Geeks for Rent: Changing IT Support for SMBs

Since most small businesses don’t need and can’t afford a full-time IT person, SMBs frequently relied on Fred, the receptionist’s flaky-but-computer-savvy cousin to handle the support. But as IT becomes mission critical to small businesses, a quiet revolution is taking place. As networks and security issues become increasingly sophisticated and state and federal compliance regulations affect more and more SMBs, many companies have found that turning over their support function to a company that specializes in providing such services is a better option.

In fact, it’s often more productive to hire an outside company that offers a combination of part-time on-site IT support with on-call helpdesk available in case problems arise when the on-site person is not around. In recent years, an entire cottage industry of “Geeks’R’Us” companies has appeared to answer the need for reliable, quality part-time IT support for small businesses.

Before entering into an outsourcing relationship with an IT services company, however, you need to understand exactly what you should outsource and what to keep in-house. This month we look at how to choose an outsourced IT support solution that best suits your business.

Available Services
No matter what your exact IT requirements, you’ll find a company that’s ready to work with you. Many IT support companies were started by people who previously provided tech support services in larger companies. As the bigger companies standardized their systems, the need for legions of IT support staff diminished. At the same time, the need for support in small companies has dramatically increased. Voila, an opportunity was born and thousands of entrepreneurial computer support personnel started their own IT support companies dedicated to the home and small business markets.

You’ll find IT support companies that specialize in servicing architectural firms, law offices, insurance agencies &#151 you name it. The benefit: they’ll be familiar and comfortable with the software and applications commonly used in your industry.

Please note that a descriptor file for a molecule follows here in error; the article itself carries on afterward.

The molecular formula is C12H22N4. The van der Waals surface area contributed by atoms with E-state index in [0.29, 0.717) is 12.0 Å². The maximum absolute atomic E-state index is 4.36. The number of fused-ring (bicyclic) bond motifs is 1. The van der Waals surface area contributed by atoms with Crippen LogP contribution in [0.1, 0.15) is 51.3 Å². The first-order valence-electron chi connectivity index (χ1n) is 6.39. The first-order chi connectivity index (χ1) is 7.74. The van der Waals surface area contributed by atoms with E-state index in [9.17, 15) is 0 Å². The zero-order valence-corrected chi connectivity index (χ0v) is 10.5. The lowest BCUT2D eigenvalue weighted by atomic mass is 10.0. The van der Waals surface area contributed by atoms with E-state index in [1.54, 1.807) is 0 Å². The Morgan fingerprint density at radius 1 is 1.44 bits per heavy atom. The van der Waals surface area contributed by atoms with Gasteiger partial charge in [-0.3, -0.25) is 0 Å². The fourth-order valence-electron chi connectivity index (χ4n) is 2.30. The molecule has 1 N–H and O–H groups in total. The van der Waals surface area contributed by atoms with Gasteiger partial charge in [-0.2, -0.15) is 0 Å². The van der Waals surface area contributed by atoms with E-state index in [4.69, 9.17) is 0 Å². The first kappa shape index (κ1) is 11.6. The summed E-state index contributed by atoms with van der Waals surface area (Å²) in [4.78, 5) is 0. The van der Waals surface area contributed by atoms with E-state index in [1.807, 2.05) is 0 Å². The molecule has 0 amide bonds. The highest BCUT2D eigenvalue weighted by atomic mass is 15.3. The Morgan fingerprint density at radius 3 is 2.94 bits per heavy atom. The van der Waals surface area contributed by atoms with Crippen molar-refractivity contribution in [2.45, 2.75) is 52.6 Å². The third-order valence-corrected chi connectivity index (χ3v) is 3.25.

Service options range from per-call support (for the budget conscious), to full staffing of an entire IT department. You can arrange for a monthly or yearly contract that guarantees you access to a specified number of support hours.

For example, a company called Digiticians offers desktop support over the phone and through their Web site. The price is great, you can purchase help in 15-minute blocks, but it only works if you have an operational Internet connection.

Identifying Your Support Needs
The decision to outsource your IT support might sound simple, but if you don’t know what your requirements are, you might find yourself paying for services you don’t need, or worse, finding that you don’t have enough coverage. If you’re comfortable with a provider that’s available during standard business hours, you’ll pay a lot less than you would if you needed extended hours or 24/7 support.

If you own a very small business or you’re cost sensitive, you might be interested in a service that provides per-call or per-incident support rather than a monthly service contract. Think about how much on-site support you really need. Having a part-time person visit on a weekly or monthly basis can substantially cut your support services bills.

Some outsourcing companies claim that they will save you money because you won’t have to pay employee benefits, but that’s not always true. After all someone has to pay the staffing costs, either directly or indirectly.